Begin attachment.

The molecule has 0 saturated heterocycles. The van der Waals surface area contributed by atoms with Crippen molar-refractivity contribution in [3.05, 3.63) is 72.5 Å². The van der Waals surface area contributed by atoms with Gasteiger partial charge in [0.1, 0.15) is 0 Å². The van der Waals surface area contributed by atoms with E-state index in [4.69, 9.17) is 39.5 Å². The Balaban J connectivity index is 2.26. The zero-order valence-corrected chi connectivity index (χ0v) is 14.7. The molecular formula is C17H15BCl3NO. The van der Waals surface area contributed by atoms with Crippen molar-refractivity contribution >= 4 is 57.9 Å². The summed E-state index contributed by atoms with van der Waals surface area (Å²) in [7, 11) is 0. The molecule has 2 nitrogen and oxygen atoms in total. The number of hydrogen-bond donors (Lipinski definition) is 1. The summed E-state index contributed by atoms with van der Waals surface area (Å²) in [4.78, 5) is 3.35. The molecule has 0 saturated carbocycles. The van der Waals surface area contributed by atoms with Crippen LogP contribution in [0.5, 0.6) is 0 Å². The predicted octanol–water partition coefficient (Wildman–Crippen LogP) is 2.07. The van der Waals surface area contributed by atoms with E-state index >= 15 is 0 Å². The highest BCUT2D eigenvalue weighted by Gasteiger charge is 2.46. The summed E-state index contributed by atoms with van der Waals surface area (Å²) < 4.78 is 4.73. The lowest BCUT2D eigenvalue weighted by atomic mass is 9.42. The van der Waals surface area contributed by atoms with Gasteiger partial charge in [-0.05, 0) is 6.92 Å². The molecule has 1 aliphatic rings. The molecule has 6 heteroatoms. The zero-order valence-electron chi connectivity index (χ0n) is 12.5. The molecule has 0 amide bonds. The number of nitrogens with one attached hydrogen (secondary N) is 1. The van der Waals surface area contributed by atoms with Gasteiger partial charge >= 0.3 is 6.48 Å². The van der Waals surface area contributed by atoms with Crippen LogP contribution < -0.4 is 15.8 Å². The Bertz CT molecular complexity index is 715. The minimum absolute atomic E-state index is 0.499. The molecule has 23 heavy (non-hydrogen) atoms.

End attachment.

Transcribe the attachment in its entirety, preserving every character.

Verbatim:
The molecule has 0 saturated heterocycles. The van der Waals surface area contributed by atoms with Crippen molar-refractivity contribution in [3.05, 3.63) is 72.5 Å². The van der Waals surface area contributed by atoms with Gasteiger partial charge in [0.1, 0.15) is 0 Å². The van der Waals surface area contributed by atoms with E-state index in [4.69, 9.17) is 39.5 Å². The Balaban J connectivity index is 2.26. The zero-order valence-corrected chi connectivity index (χ0v) is 14.7. The molecular formula is C17H15BCl3NO. The van der Waals surface area contributed by atoms with Crippen molar-refractivity contribution >= 4 is 57.9 Å². The summed E-state index contributed by atoms with van der Waals surface area (Å²) in [7, 11) is 0. The molecule has 2 nitrogen and oxygen atoms in total. The number of hydrogen-bond donors (Lipinski definition) is 1. The summed E-state index contributed by atoms with van der Waals surface area (Å²) in [4.78, 5) is 3.35. The molecule has 0 saturated carbocycles. The van der Waals surface area contributed by atoms with Crippen LogP contribution in [0.5, 0.6) is 0 Å². The predicted octanol–water partition coefficient (Wildman–Crippen LogP) is 2.07. The van der Waals surface area contributed by atoms with E-state index >= 15 is 0 Å². The highest BCUT2D eigenvalue weighted by Gasteiger charge is 2.46. The summed E-state index contributed by atoms with van der Waals surface area (Å²) < 4.78 is 4.73. The lowest BCUT2D eigenvalue weighted by atomic mass is 9.42. The van der Waals surface area contributed by atoms with Gasteiger partial charge in [-0.05, 0) is 6.92 Å². The molecule has 1 aliphatic rings. The molecule has 6 heteroatoms. The zero-order valence-electron chi connectivity index (χ0n) is 12.5. The molecule has 0 amide bonds. The number of nitrogens with one attached hydrogen (secondary N) is 1. The van der Waals surface area contributed by atoms with Gasteiger partial charge >= 0.3 is 6.48 Å². The van der Waals surface area contributed by atoms with Crippen LogP contribution < -0.4 is 15.8 Å². The Bertz CT molecular complexity index is 715. The minimum absolute atomic E-state index is 0.499. The molecule has 23 heavy (non-hydrogen) atoms.